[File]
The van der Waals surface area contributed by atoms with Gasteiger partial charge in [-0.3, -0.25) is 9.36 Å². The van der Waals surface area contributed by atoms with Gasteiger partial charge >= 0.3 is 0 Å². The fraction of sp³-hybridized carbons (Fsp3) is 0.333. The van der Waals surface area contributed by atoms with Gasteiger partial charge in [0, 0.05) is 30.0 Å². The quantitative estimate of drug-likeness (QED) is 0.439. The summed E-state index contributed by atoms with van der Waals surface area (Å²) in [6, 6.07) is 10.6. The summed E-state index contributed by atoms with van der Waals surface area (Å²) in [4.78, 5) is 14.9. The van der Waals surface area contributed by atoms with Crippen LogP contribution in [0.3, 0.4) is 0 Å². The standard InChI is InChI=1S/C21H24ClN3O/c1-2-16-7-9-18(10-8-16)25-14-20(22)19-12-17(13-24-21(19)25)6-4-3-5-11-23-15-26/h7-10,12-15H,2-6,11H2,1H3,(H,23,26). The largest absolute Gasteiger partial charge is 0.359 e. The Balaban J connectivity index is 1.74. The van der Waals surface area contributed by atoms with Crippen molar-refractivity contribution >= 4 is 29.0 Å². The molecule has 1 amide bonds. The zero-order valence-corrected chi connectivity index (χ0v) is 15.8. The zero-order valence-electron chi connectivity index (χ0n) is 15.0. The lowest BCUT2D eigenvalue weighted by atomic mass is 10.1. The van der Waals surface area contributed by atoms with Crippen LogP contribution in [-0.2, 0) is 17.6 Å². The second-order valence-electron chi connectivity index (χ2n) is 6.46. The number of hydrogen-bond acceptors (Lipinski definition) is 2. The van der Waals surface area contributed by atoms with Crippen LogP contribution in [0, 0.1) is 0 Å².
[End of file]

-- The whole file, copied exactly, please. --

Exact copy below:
The van der Waals surface area contributed by atoms with Gasteiger partial charge in [-0.3, -0.25) is 9.36 Å². The van der Waals surface area contributed by atoms with Gasteiger partial charge >= 0.3 is 0 Å². The fraction of sp³-hybridized carbons (Fsp3) is 0.333. The van der Waals surface area contributed by atoms with Gasteiger partial charge in [0, 0.05) is 30.0 Å². The quantitative estimate of drug-likeness (QED) is 0.439. The summed E-state index contributed by atoms with van der Waals surface area (Å²) in [6, 6.07) is 10.6. The summed E-state index contributed by atoms with van der Waals surface area (Å²) in [4.78, 5) is 14.9. The van der Waals surface area contributed by atoms with Crippen LogP contribution in [0.3, 0.4) is 0 Å². The standard InChI is InChI=1S/C21H24ClN3O/c1-2-16-7-9-18(10-8-16)25-14-20(22)19-12-17(13-24-21(19)25)6-4-3-5-11-23-15-26/h7-10,12-15H,2-6,11H2,1H3,(H,23,26). The largest absolute Gasteiger partial charge is 0.359 e. The Balaban J connectivity index is 1.74. The van der Waals surface area contributed by atoms with Crippen molar-refractivity contribution >= 4 is 29.0 Å². The molecule has 1 amide bonds. The zero-order valence-corrected chi connectivity index (χ0v) is 15.8. The zero-order valence-electron chi connectivity index (χ0n) is 15.0. The lowest BCUT2D eigenvalue weighted by atomic mass is 10.1. The van der Waals surface area contributed by atoms with Crippen LogP contribution in [-0.2, 0) is 17.6 Å². The second-order valence-electron chi connectivity index (χ2n) is 6.46. The number of hydrogen-bond acceptors (Lipinski definition) is 2. The van der Waals surface area contributed by atoms with Crippen LogP contribution in [0, 0.1) is 0 Å².